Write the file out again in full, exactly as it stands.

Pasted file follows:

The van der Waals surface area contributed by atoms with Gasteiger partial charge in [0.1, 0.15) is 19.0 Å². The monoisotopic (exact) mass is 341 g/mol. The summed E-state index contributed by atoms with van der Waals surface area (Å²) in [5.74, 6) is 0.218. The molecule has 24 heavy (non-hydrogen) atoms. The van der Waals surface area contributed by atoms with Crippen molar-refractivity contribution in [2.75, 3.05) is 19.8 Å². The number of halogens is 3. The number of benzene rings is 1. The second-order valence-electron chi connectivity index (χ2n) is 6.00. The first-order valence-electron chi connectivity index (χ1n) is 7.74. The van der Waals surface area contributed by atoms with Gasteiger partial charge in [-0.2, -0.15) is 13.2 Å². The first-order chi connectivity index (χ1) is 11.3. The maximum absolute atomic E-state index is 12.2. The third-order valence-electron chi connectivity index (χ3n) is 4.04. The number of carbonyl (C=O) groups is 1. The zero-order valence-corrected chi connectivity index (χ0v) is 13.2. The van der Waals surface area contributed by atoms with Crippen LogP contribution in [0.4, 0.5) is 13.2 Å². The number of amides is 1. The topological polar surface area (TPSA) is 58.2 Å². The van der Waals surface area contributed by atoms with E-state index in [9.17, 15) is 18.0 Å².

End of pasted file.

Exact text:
The van der Waals surface area contributed by atoms with Gasteiger partial charge in [0.1, 0.15) is 19.0 Å². The monoisotopic (exact) mass is 341 g/mol. The summed E-state index contributed by atoms with van der Waals surface area (Å²) in [5.74, 6) is 0.218. The molecule has 24 heavy (non-hydrogen) atoms. The van der Waals surface area contributed by atoms with Crippen molar-refractivity contribution in [2.75, 3.05) is 19.8 Å². The number of halogens is 3. The number of benzene rings is 1. The second-order valence-electron chi connectivity index (χ2n) is 6.00. The first-order valence-electron chi connectivity index (χ1n) is 7.74. The van der Waals surface area contributed by atoms with Gasteiger partial charge in [-0.2, -0.15) is 13.2 Å². The first-order chi connectivity index (χ1) is 11.3. The maximum absolute atomic E-state index is 12.2. The third-order valence-electron chi connectivity index (χ3n) is 4.04. The number of carbonyl (C=O) groups is 1. The zero-order valence-corrected chi connectivity index (χ0v) is 13.2. The van der Waals surface area contributed by atoms with Crippen LogP contribution in [0.4, 0.5) is 13.2 Å². The number of amides is 1. The topological polar surface area (TPSA) is 58.2 Å². The van der Waals surface area contributed by atoms with E-state index in [9.17, 15) is 18.0 Å².